Currency fluctuations aggravate global economic difficulties
As if the energy crisis and the highest inflation rates in four decades weren’t disruptive enough, the global economy is also rocked by major exchange rate realignments. After being stronger than the dollar for two decades, the euro is now at par with the greenback. Last week, the pound fell to its lowest level against the dollar since 1985 – and many analysts expect it to continue to fall. The yen, meanwhile, continued its steep fall against the dollar and is about to experience its worst year on record.
Part of this story follows a familiar pattern: in times of trouble, forex traders and investors flock to the dollar as a safe haven. This was true even during the global financial crisis of 2008, when the financial collapse of the United States was its epicenter. Right now, a host of factors are driving demand for U.S. asset security: the war in Ukraine, the energy crisis in Europe, and the uncertainty of how some emerging markets will handle high oil and food prices. . The United States is essentially the least dangerous option, especially given its position as a net exporter of energy.
Economic fundamentals also support the race for the dollar. At this year’s Jackson Hole conference, US Federal Reserve Chairman Jay Powell’s speech was short but crystal clear in his message: The Fed won’t shy away from raising rates. further in its quest to bring down inflation, which is still running at more than four times its target. This increases the relative attractiveness of dollar-denominated securities, with central bank policy rates lagging in other advanced economies. The outlook for the eurozone and Chinese economies has also darkened, while recent data points to some resilience in the United States, alongside President Joe Biden’s fiscal support.
A number of idiosyncratic factors also contributed to the weaknesses in some currencies. The weaponization of gas flows by Russian President Vladimir Putin means that the European economy is suffering a huge terms-of-trade shock. Uncertainty about how it will overcome the energy crisis has made investors nervous. In Britain, confidence in fiscal credibility has been shaken by the new government’s already strained public finances, blows to independent economic institutions and huge borrowing plans. The Bank of Japan, for its part, persisted in a considerably accommodating monetary policy, in order to stimulate growth and inflation.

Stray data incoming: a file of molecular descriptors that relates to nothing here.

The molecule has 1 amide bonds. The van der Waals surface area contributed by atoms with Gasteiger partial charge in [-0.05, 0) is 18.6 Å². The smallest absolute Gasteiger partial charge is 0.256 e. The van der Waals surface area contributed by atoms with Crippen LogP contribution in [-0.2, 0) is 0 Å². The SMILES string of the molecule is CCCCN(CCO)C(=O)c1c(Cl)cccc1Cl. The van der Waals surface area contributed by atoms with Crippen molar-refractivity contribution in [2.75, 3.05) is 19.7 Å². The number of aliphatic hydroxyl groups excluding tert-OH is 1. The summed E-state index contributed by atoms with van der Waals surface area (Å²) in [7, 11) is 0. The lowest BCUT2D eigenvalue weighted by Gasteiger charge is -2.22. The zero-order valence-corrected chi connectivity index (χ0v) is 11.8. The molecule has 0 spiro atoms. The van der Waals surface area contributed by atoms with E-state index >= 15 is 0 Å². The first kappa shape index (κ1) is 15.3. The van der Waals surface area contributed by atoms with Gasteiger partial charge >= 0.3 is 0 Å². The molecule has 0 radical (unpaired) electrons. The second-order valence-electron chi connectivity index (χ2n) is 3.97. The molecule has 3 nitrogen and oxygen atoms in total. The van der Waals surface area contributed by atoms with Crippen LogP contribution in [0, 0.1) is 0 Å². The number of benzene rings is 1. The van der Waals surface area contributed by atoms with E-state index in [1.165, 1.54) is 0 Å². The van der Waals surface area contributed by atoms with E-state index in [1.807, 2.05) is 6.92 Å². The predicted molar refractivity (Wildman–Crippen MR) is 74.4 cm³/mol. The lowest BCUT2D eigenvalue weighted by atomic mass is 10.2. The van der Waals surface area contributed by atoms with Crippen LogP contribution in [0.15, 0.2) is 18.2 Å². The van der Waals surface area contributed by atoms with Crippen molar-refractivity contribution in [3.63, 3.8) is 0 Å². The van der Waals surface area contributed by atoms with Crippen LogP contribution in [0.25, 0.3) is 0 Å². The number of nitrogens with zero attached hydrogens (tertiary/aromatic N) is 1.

The strength of the dollar, in turn, has profound implications. In advanced economies, central banks are trying to catch up with the Fed to avoid further weakening of their currencies, which also increases imported inflation. Rising rates are all the more problematic for some as borrowing related to the energy crisis comes on top of already high pandemic debts. In emerging countries, it threatens balance of payments crises by increasing the burden of dollar-denominated debt and causing disruptive capital outflows. About 20 emerging markets have debt that is trading at distressed levels, according to the IMF.
There are no quick fixes. The only sustainable way for advanced economies to regain ground against the dollar is through credible and prudent policies that will see them through the current crisis and into higher growth paths. For the emerging world, a more coordinated restructuring of multilateral debt is essential.
America’s declining share of global output, the rise of digital currencies, and the weaponization of the dollar in sanctions against Russia have all been cited as reasons for its potential demise. Yet, currency still has an outsized influence on the global economy given its dominant role in global trade and finance. In 1971, then US Treasury Secretary John Connally warned his international counterparts that the dollar was “our currency, but your problem”. More than 50 years later, his words still hold true.